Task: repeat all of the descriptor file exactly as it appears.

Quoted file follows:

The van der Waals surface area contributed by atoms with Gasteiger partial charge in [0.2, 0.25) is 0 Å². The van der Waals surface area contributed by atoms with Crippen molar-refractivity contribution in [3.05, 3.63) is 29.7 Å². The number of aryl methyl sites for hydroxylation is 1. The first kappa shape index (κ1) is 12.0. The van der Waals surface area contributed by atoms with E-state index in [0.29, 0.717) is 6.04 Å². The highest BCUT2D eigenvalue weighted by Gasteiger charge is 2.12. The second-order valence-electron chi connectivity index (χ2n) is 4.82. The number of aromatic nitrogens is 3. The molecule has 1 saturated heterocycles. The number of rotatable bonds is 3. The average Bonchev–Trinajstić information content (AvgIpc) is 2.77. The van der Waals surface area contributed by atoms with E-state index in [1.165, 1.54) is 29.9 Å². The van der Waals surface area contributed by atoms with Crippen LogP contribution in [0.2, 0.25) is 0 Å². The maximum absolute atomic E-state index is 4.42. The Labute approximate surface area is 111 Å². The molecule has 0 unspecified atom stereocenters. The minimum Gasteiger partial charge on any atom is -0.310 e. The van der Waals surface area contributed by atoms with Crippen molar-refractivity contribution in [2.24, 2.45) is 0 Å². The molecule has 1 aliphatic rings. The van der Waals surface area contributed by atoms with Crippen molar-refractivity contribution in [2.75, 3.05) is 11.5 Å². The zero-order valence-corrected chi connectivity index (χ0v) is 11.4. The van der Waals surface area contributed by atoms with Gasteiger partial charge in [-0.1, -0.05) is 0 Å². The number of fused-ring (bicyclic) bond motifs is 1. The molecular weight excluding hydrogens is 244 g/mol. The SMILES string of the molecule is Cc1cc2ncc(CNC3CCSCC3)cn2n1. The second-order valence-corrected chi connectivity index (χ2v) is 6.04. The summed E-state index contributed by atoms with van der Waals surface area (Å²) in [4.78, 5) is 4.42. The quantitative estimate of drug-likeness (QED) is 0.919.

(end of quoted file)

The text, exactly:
The van der Waals surface area contributed by atoms with Gasteiger partial charge in [0.2, 0.25) is 0 Å². The van der Waals surface area contributed by atoms with Crippen molar-refractivity contribution in [3.05, 3.63) is 29.7 Å². The number of aryl methyl sites for hydroxylation is 1. The first kappa shape index (κ1) is 12.0. The van der Waals surface area contributed by atoms with E-state index in [0.29, 0.717) is 6.04 Å². The highest BCUT2D eigenvalue weighted by Gasteiger charge is 2.12. The second-order valence-electron chi connectivity index (χ2n) is 4.82. The number of aromatic nitrogens is 3. The molecule has 1 saturated heterocycles. The number of rotatable bonds is 3. The average Bonchev–Trinajstić information content (AvgIpc) is 2.77. The van der Waals surface area contributed by atoms with E-state index in [1.165, 1.54) is 29.9 Å². The van der Waals surface area contributed by atoms with Crippen LogP contribution in [0.2, 0.25) is 0 Å². The maximum absolute atomic E-state index is 4.42. The Labute approximate surface area is 111 Å². The molecule has 0 unspecified atom stereocenters. The minimum Gasteiger partial charge on any atom is -0.310 e. The van der Waals surface area contributed by atoms with Crippen molar-refractivity contribution in [2.24, 2.45) is 0 Å². The molecule has 1 aliphatic rings. The van der Waals surface area contributed by atoms with Crippen molar-refractivity contribution in [2.75, 3.05) is 11.5 Å². The zero-order valence-corrected chi connectivity index (χ0v) is 11.4. The van der Waals surface area contributed by atoms with Gasteiger partial charge in [-0.1, -0.05) is 0 Å². The number of fused-ring (bicyclic) bond motifs is 1. The molecular weight excluding hydrogens is 244 g/mol. The SMILES string of the molecule is Cc1cc2ncc(CNC3CCSCC3)cn2n1. The second-order valence-corrected chi connectivity index (χ2v) is 6.04. The summed E-state index contributed by atoms with van der Waals surface area (Å²) in [4.78, 5) is 4.42. The quantitative estimate of drug-likeness (QED) is 0.919.